For fleet managers in the UK, electric vehicles are a significant challenge. With increasing pressure to provide ‘green’ transport and meet CO2 targets, there is a lot of misinformation (or “fake news”) around and it’s not always easy to find the answers you need.
Many drivers are attracted to plug-in hybrids, such as the popular Mitsubishi Outlander PHEV, due to tax loopholes. On paper, PHEVs have a low CO2 and therefore low tax band. Best of both worlds then? As the glossy manufacturer ads would have you believe, the plug-in hybrid is the green-dream: All the benefits of driving electric without the daunting disadvantages of facing range anxiety and costly charging infrastructure.
But the reality is that in real-life plug-in hybrid cars are, for a significant number of fleet managers, operating predominantly outside of their economic efficiency zone.
Having in-built technologies for ‘both worlds’ means that the PHEV is a complex piece of machinery (more to go wrong, therefore an increase in risk of downtime and maintenance costs). Carrying an electric motor, battery, internal combustion engine and a fuel tank, it’s also a very heavy one. (When the battery is flat, the engine is carrying the equivalent of a boot load of luggage).
Operating a fleet of PHEVs, unless plugged in regularly, and at all opportunities (generally after every 20-30 mile journey), you are very likely to suffer increased operating costs – specifically fuel bills – as a result, and will incur early termination charges when returning such vehicles to leasing firms ahead of the end of the contract (with the charging cable still in pristine condition in the boot).
Psychologically, having the comforting reassurance of a fuel engine, that you’re used to driving with, means that the driver will often maintain their traditional routine of frequenting the petrol station to fill-up rather than adapting a new regime of plugging-in wherever, and whenever possible.
The fleet manager’s responsibility must be to educate drivers when providing this vehicle-type, as well as ensuring there is adequate and practical charging infrastructure in place. Relying on drivers to charge the vehicle adhoc at public charging stations is not an adequate provision.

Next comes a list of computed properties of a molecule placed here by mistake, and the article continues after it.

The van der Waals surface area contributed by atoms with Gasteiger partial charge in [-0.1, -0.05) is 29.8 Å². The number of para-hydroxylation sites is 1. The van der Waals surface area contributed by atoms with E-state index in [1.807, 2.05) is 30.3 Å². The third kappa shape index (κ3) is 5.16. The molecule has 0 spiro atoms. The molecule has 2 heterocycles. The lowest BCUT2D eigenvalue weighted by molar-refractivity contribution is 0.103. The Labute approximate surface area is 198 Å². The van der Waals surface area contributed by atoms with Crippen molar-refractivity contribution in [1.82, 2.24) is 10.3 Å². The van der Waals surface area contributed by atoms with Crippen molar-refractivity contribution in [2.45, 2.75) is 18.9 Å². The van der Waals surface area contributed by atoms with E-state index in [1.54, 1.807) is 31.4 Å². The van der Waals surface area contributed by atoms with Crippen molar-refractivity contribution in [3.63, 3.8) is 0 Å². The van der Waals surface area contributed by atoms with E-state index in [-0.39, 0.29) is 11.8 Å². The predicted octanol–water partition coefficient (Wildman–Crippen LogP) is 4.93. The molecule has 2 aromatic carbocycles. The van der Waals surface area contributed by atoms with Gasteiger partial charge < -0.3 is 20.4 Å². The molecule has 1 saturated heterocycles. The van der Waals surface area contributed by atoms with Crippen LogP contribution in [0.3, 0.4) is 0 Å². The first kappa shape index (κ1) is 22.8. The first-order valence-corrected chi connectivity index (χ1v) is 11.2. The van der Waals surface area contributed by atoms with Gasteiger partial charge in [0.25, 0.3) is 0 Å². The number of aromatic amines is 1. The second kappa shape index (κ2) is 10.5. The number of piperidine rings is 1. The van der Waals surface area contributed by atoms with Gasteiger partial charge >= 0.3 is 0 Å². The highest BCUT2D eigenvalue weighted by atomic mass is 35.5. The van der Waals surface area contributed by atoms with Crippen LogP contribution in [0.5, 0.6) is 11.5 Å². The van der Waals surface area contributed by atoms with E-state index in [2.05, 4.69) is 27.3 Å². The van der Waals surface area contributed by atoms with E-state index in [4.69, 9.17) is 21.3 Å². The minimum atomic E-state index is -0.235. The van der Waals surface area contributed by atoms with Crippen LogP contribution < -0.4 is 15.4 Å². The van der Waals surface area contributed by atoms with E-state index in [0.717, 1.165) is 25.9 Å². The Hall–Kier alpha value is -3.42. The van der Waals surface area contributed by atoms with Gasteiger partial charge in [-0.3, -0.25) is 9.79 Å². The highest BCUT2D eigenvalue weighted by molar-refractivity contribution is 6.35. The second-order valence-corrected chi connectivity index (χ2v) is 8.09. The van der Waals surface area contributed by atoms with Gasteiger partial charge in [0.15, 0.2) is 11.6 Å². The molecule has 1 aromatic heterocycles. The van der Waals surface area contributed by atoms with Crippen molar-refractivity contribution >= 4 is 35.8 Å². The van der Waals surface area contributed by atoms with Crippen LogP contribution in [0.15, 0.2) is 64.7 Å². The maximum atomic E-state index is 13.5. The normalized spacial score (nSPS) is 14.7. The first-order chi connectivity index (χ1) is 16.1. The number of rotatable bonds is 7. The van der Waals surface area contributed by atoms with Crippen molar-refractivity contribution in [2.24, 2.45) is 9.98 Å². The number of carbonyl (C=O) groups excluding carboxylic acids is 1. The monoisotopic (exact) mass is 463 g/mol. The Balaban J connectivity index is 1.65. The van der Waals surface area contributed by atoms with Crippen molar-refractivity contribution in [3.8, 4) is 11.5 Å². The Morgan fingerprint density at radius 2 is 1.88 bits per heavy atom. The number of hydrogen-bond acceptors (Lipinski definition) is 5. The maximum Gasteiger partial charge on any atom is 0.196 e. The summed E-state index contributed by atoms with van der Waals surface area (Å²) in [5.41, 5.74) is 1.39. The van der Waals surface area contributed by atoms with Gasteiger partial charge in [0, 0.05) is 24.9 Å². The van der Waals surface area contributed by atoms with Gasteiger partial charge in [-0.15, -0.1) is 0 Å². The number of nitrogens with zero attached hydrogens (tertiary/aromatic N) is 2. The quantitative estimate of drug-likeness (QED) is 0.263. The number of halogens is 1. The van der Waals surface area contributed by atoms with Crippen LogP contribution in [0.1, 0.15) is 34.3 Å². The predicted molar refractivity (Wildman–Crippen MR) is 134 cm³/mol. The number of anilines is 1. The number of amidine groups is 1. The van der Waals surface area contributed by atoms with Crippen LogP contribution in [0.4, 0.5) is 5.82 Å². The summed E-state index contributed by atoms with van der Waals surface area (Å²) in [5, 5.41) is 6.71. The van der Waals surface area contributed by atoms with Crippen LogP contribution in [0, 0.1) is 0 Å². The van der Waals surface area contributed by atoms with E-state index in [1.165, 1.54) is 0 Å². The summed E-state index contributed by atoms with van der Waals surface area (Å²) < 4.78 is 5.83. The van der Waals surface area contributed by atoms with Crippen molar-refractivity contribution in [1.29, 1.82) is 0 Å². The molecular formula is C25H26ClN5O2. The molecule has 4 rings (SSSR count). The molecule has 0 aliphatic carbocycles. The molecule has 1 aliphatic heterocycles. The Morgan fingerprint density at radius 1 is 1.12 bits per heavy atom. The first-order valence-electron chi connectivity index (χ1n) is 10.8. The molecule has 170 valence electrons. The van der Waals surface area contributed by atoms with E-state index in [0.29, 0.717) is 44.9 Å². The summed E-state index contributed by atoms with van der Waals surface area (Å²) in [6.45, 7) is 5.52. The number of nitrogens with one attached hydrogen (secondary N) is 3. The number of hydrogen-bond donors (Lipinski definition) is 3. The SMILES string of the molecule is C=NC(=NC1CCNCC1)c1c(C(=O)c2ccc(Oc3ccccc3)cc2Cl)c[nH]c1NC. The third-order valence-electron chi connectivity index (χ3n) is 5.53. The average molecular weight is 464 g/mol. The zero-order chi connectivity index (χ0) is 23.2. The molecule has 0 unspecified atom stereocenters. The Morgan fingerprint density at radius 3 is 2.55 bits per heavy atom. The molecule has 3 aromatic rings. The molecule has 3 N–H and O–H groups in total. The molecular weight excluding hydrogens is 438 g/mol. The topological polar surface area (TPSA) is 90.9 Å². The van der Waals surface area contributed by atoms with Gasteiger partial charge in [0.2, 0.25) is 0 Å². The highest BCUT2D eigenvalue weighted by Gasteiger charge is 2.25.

As with any electric vehicle, plugging it in is an essential part of using it, so charging at home is often the most convenient solution. Due to the short electric range capability of PHEVs, this should also be supplemented with charges throughout the day. Therefore a workplace charging station should be accessible. This often requires a rota basis to be managed for multiple users.
At DriveElectric we always advise our clients that PHEVs do not suit high-mileage users. PHEVs can be a cost-effective choice where drivers cover only moderate mileages; but only if the cars’ batteries are recharged regularly.
When not deployed properly, these are the MOST polluting vehicles.
Data (collected from TMC) shows how PHEVs would attract the top rate of company car tax in three years’ time if they were assessed on their real emissions instead of on laboratory test results. The firm analysed seven PHEV models and found the vehicles in the sample achieved an average of almost 45mpg compared to their advertised average consumption of 130mpg. This equates to average real-world CO2 emissions of 168g/km – compared to 55g/km from the cars’ advertised emissions and an average of 159g/km seen for diesels.
Advancements in diesel engine cleanliness and filtration means that modern diesel vehicles emit far less CO2 and damaging particles than ever before.
In short, deploying PHEVs is not at all a straightforward decision for fleets. A robust PHEV deployment policy is essential, as is the provision of adequate charging facilities.
If you’re not yet ready to adapt and support EV drivers, then you’re better off sticking to low CO2 petrol and diesel options. If you are ready, then you’re better off opting for zero emission, full electric battery vehicles. The PHEV? A wolf in sheep’s clothing…